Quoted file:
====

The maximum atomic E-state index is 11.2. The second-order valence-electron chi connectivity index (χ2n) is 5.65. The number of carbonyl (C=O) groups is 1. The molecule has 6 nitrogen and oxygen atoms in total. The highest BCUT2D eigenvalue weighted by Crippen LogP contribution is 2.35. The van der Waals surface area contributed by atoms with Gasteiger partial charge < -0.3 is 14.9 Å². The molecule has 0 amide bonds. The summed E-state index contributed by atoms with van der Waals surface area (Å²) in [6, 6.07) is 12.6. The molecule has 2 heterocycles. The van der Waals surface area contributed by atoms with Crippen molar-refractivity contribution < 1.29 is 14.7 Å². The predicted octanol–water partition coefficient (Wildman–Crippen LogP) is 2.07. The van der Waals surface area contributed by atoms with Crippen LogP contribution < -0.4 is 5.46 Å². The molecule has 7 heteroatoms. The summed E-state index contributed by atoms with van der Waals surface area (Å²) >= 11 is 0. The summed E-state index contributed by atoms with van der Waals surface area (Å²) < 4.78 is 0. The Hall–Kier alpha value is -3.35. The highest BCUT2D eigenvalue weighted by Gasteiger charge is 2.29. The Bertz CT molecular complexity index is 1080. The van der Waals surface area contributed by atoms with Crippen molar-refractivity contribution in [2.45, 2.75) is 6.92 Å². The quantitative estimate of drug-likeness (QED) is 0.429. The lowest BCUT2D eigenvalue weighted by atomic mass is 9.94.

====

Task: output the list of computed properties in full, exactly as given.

The maximum atomic E-state index is 11.2. The second-order valence-electron chi connectivity index (χ2n) is 5.65. The number of carbonyl (C=O) groups is 1. The molecule has 6 nitrogen and oxygen atoms in total. The highest BCUT2D eigenvalue weighted by Crippen LogP contribution is 2.35. The van der Waals surface area contributed by atoms with Gasteiger partial charge < -0.3 is 14.9 Å². The molecule has 0 amide bonds. The summed E-state index contributed by atoms with van der Waals surface area (Å²) in [6, 6.07) is 12.6. The molecule has 2 heterocycles. The van der Waals surface area contributed by atoms with Crippen molar-refractivity contribution < 1.29 is 14.7 Å². The predicted octanol–water partition coefficient (Wildman–Crippen LogP) is 2.07. The van der Waals surface area contributed by atoms with Crippen LogP contribution < -0.4 is 5.46 Å². The molecule has 7 heteroatoms. The summed E-state index contributed by atoms with van der Waals surface area (Å²) >= 11 is 0. The summed E-state index contributed by atoms with van der Waals surface area (Å²) < 4.78 is 0. The Hall–Kier alpha value is -3.35. The highest BCUT2D eigenvalue weighted by Gasteiger charge is 2.29. The Bertz CT molecular complexity index is 1080. The van der Waals surface area contributed by atoms with Crippen molar-refractivity contribution in [2.45, 2.75) is 6.92 Å². The quantitative estimate of drug-likeness (QED) is 0.429. The lowest BCUT2D eigenvalue weighted by atomic mass is 9.94.